New chapter in bankruptcy? Not by a long shot…

March 16th, 2010 by Mike Hinshaw

Here’s something different.

Ran across this from the Philadelphia Business Journal, headline “A New Chapter in Bankruptcy.”

The thrust of the piece is that the personal bankruptcy rate is not so bad, given the state of the economy.

Jeff Blumenthal writes in his lede: “With the U.S. economy experiencing its worst downturn in more than half a century, one would think that personal bankruptcy filings would be through the roof. But that has not been the case.”

Good grief. Can we beg to differ?

Bankruptcy filings directly reflect the economic pain 0f  any given region, allowing for regional/cultural differences.

If you’re not following bankruptcies, foreclosures, or credit default swaps, it might be easy to buy into Blumenthal’s thesis.

Here’s some more from Blumenthal:

‘Filings have not skyrocketed’

“Local consumer bankruptcy lawyers said filings have not skyrocketed — though they have increased in each of the past three years — because of a combination of factors. Chief among them are the more stringent law, which makes it harder to file, and new mortgage remodification programs introduced in response to the recession, which have given many would-be filers a reprieve.”

Maybe it’s simply a matter of which end of the telescope you’re using, but looking at some recent headlines from press releases of  the American Bankruptcy Institute, one wonders what it would take for Blumenthal to detect a skyrocket:

Bankruptcy rates about the same as before reform act

Blumenthal seems to hang his argument on the rate of bankruptcy filings before the so-called reform act of 2005. He writes:

“In the decade leading up to the 2005 law’s enactment, annual U.S. consumer bankruptcies hovered between 1.1 million and 1.6 million filings. Those numbers rose to 2 million in 2005 as people rushed to file before the law was enacted that fall. With so many people having already filed, there was a 70 percent drop off in 2006 consumer filings (597,965). Then, with the mortgage crisis hitting in 2007 followed by the 2008 stock market collapse, filings began to jump again — by 40 percent in 2007, 33 percent in 2008 and 32 percent last year. But the 1.4 million filings in 2009 was still only on par with the numbers prior to the law’s enactment.”


Rates dropped 70 per cent after law changed

Let’s get this straight. After the credit card lobbyists succeeded in making it tougher for people to file for bankruptcy protection (and a rush to beat the new law’s deadline), “there was a 70 percent drop off in 2006 consumer filings. . . .” OK, so isn’t that the new baseline?

In other words, the lobbyists won. Which gave us a new landscape, which even Blumenthal seems to concede is a harsh environment for those who most need protection. Here he mentions an authority on bankruptcy law in Pennsylvania (emphasis added): “Henry Sommer, the dean of the Pennsylvania consumer bankruptcy bar, estimated total costs of filing have gone up from about $900 or $1,000 to about $2,000, which he said is too big of a burden for many low-income people. He said lawyer fees are also higher because more paperwork is required. Debtors must provide salary history and bank and tax statements. Sommer said some people who used to be able to tap into more equity or 401(k) plans to stave off filings can no longer because those funds have been eaten away by the recession.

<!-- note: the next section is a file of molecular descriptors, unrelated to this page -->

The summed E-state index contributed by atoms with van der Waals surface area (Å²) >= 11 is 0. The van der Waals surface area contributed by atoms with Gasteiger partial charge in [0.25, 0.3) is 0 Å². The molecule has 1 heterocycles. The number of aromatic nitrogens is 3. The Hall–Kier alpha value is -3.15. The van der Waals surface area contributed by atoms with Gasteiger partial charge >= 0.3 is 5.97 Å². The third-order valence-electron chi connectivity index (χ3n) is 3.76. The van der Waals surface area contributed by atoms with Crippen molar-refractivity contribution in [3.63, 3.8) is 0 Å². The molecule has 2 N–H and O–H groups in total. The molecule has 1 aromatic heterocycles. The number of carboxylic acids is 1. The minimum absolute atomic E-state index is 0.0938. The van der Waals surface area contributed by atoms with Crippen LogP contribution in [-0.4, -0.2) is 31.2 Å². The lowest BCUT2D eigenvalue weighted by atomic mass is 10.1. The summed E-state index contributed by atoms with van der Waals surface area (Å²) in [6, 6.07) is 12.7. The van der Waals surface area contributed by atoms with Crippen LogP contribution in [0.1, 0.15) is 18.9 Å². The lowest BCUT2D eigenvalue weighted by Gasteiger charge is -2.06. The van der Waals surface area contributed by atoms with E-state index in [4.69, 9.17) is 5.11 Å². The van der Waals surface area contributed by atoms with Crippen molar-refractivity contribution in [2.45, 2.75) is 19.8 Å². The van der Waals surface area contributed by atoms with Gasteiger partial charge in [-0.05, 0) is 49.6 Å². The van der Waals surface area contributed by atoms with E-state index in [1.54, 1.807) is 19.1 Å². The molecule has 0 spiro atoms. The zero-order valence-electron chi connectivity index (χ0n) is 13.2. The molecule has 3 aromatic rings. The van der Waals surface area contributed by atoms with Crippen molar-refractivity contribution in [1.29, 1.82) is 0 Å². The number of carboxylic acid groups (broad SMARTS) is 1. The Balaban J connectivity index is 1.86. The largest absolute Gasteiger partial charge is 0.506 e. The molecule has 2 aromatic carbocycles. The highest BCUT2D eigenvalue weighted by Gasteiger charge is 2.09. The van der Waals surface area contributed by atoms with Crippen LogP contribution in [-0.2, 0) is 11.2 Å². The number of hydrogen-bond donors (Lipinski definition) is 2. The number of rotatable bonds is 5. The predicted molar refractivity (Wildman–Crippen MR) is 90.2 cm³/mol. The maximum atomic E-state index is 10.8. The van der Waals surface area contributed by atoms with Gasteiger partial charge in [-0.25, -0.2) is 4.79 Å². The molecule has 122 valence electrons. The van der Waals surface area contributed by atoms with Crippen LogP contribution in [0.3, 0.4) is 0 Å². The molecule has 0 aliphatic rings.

“It used to be simple to prepare,” Sommer said. “Now, it’s a lot more complex.”

Recession-era rates soar to pre-reform levels

So really what we’re seeing is that despite the stricter requirements, higher fees, built-in delays and increased complexity of the “reform,” the number of people seeking bankruptcy protection rose “40 percent in 2007,” another “33 percent in 2008″ and then another “32 percent last year.”

Perhaps the March 2 PR from ABI says it best: “While Congress and the Obama administration continue to consider measures to reduce high unemployment and mortgage burdens, families with increasing debt loads have little choice but to continue to turn to bankruptcy for financial relief,” said ABI Executive Director Samuel J. Gerdano. “Consumer filings this year will likely surpass 1.5 million filings, or the same number of annual filings averaged in the years leading up to the Bankruptcy Abuse Prevention and Consumer Protection Act of 2005.”

In other words, the Great Recession is so bad that the consumer bankruptcy rate has soared back to pre-reform levels, and now there’s more people who need the relief but can’t afford it.

Not much of a “new chapter,” is it?


The bankruptcy reform act of 2005 increased the complexity of the law, but if you are overwhelmed by debt, filing for bankruptcy protection may be your most pragmatic alternative. If you are facing foreclosure of your home (sometimes referred to as your “primary residence,” as opposed to a second home, or “vacation home”),  bankruptcy protection may be your best route to saving the home. If you are struggling with medical bills, you may be in a special category for setting debt aside, and if you have problems with credit-card debt, you should be aware that some of those laws have changed recently, too. Whatever you do, before making major, life-changing  financial decisions, consider consulting a trained, experience attorney. For bankruptcy basics, please see:

Principles of bankruptcy

Basics of bankruptcy

Introduction to Chapter 7

Introduction to Chapter 13